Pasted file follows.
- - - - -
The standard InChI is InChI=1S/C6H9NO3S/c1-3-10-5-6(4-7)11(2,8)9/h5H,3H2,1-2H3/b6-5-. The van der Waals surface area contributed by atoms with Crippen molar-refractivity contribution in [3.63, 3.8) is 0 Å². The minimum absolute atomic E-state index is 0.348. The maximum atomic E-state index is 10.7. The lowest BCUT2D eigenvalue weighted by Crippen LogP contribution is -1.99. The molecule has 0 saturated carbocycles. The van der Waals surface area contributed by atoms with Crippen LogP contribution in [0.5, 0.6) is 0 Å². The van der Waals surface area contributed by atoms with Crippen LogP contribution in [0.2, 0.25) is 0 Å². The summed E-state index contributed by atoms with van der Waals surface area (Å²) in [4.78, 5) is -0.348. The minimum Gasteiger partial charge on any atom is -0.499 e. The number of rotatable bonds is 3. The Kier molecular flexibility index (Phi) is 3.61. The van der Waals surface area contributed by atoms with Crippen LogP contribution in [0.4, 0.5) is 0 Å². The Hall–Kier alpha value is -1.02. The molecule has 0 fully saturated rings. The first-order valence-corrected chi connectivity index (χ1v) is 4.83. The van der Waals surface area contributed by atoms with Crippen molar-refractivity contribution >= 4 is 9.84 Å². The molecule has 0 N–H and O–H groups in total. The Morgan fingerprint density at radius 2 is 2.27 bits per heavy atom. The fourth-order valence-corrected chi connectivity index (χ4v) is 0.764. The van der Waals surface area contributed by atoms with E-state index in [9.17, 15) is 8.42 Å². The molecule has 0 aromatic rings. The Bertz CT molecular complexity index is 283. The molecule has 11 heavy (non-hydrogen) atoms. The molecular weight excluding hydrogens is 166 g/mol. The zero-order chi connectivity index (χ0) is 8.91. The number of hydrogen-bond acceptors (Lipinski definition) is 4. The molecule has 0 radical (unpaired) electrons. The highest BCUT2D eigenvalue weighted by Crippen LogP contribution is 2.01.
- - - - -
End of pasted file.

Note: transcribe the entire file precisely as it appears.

The standard InChI is InChI=1S/C6H9NO3S/c1-3-10-5-6(4-7)11(2,8)9/h5H,3H2,1-2H3/b6-5-. The van der Waals surface area contributed by atoms with Crippen molar-refractivity contribution in [3.63, 3.8) is 0 Å². The minimum absolute atomic E-state index is 0.348. The maximum atomic E-state index is 10.7. The lowest BCUT2D eigenvalue weighted by Crippen LogP contribution is -1.99. The molecule has 0 saturated carbocycles. The van der Waals surface area contributed by atoms with Crippen LogP contribution in [0.5, 0.6) is 0 Å². The van der Waals surface area contributed by atoms with Crippen LogP contribution in [0.2, 0.25) is 0 Å². The summed E-state index contributed by atoms with van der Waals surface area (Å²) in [4.78, 5) is -0.348. The minimum Gasteiger partial charge on any atom is -0.499 e. The number of rotatable bonds is 3. The Kier molecular flexibility index (Phi) is 3.61. The van der Waals surface area contributed by atoms with Crippen LogP contribution in [0.4, 0.5) is 0 Å². The Hall–Kier alpha value is -1.02. The molecule has 0 fully saturated rings. The first-order valence-corrected chi connectivity index (χ1v) is 4.83. The van der Waals surface area contributed by atoms with Crippen molar-refractivity contribution >= 4 is 9.84 Å². The molecule has 0 N–H and O–H groups in total. The Morgan fingerprint density at radius 2 is 2.27 bits per heavy atom. The fourth-order valence-corrected chi connectivity index (χ4v) is 0.764. The van der Waals surface area contributed by atoms with E-state index in [9.17, 15) is 8.42 Å². The molecule has 0 aromatic rings. The Bertz CT molecular complexity index is 283. The molecule has 11 heavy (non-hydrogen) atoms. The molecular weight excluding hydrogens is 166 g/mol. The zero-order chi connectivity index (χ0) is 8.91. The number of hydrogen-bond acceptors (Lipinski definition) is 4. The molecule has 0 radical (unpaired) electrons. The highest BCUT2D eigenvalue weighted by Crippen LogP contribution is 2.01.